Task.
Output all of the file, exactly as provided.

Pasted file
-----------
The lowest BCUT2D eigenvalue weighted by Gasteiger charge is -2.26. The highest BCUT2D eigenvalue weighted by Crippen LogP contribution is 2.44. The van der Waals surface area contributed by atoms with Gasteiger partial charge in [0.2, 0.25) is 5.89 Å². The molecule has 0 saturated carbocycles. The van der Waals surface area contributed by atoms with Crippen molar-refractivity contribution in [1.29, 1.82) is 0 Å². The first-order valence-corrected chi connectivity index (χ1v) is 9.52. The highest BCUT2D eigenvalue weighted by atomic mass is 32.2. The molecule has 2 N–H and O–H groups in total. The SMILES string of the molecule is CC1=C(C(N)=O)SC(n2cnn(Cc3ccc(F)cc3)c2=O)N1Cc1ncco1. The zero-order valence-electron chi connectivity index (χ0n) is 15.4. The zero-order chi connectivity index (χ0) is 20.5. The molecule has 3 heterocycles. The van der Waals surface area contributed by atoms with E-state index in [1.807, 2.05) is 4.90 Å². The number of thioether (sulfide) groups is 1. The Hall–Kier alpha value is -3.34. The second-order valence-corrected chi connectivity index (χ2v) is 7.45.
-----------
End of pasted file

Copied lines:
The lowest BCUT2D eigenvalue weighted by Gasteiger charge is -2.26. The highest BCUT2D eigenvalue weighted by Crippen LogP contribution is 2.44. The van der Waals surface area contributed by atoms with Gasteiger partial charge in [0.2, 0.25) is 5.89 Å². The molecule has 0 saturated carbocycles. The van der Waals surface area contributed by atoms with Crippen molar-refractivity contribution in [1.29, 1.82) is 0 Å². The first-order valence-corrected chi connectivity index (χ1v) is 9.52. The highest BCUT2D eigenvalue weighted by atomic mass is 32.2. The molecule has 2 N–H and O–H groups in total. The SMILES string of the molecule is CC1=C(C(N)=O)SC(n2cnn(Cc3ccc(F)cc3)c2=O)N1Cc1ncco1. The zero-order valence-electron chi connectivity index (χ0n) is 15.4. The zero-order chi connectivity index (χ0) is 20.5. The molecule has 3 heterocycles. The van der Waals surface area contributed by atoms with E-state index in [1.807, 2.05) is 4.90 Å². The number of thioether (sulfide) groups is 1. The Hall–Kier alpha value is -3.34. The second-order valence-corrected chi connectivity index (χ2v) is 7.45.